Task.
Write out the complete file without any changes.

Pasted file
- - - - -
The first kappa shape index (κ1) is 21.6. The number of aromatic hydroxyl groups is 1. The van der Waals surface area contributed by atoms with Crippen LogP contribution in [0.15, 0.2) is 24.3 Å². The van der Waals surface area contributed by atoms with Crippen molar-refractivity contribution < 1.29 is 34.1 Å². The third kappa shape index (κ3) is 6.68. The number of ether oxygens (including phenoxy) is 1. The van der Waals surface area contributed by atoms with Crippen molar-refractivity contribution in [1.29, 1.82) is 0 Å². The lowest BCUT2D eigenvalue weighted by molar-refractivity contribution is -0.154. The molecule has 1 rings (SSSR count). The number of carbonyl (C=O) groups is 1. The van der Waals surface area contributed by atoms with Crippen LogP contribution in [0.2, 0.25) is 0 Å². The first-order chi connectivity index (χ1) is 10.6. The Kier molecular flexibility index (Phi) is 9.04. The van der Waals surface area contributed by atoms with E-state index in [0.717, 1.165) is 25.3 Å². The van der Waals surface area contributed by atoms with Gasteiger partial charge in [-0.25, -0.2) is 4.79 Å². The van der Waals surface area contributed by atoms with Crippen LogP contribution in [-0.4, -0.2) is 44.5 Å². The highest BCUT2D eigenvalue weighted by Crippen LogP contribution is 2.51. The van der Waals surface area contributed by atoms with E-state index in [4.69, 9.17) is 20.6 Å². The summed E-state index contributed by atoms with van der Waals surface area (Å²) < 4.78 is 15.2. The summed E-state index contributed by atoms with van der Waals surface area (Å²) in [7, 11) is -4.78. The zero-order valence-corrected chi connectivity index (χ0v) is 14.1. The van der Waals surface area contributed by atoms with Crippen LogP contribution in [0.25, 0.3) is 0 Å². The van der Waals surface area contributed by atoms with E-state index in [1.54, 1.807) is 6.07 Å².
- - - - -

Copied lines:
The first kappa shape index (κ1) is 21.6. The number of aromatic hydroxyl groups is 1. The van der Waals surface area contributed by atoms with Crippen LogP contribution in [0.15, 0.2) is 24.3 Å². The van der Waals surface area contributed by atoms with Crippen molar-refractivity contribution < 1.29 is 34.1 Å². The third kappa shape index (κ3) is 6.68. The number of ether oxygens (including phenoxy) is 1. The van der Waals surface area contributed by atoms with Crippen molar-refractivity contribution in [1.29, 1.82) is 0 Å². The lowest BCUT2D eigenvalue weighted by molar-refractivity contribution is -0.154. The molecule has 1 rings (SSSR count). The number of carbonyl (C=O) groups is 1. The van der Waals surface area contributed by atoms with Crippen LogP contribution in [0.2, 0.25) is 0 Å². The first-order chi connectivity index (χ1) is 10.6. The Kier molecular flexibility index (Phi) is 9.04. The van der Waals surface area contributed by atoms with E-state index in [0.717, 1.165) is 25.3 Å². The van der Waals surface area contributed by atoms with Gasteiger partial charge in [-0.25, -0.2) is 4.79 Å². The van der Waals surface area contributed by atoms with Crippen LogP contribution in [-0.4, -0.2) is 44.5 Å². The highest BCUT2D eigenvalue weighted by Crippen LogP contribution is 2.51. The van der Waals surface area contributed by atoms with E-state index in [4.69, 9.17) is 20.6 Å². The summed E-state index contributed by atoms with van der Waals surface area (Å²) < 4.78 is 15.2. The summed E-state index contributed by atoms with van der Waals surface area (Å²) in [7, 11) is -4.78. The zero-order valence-corrected chi connectivity index (χ0v) is 14.1. The van der Waals surface area contributed by atoms with Crippen LogP contribution in [0.25, 0.3) is 0 Å². The van der Waals surface area contributed by atoms with E-state index in [1.54, 1.807) is 6.07 Å².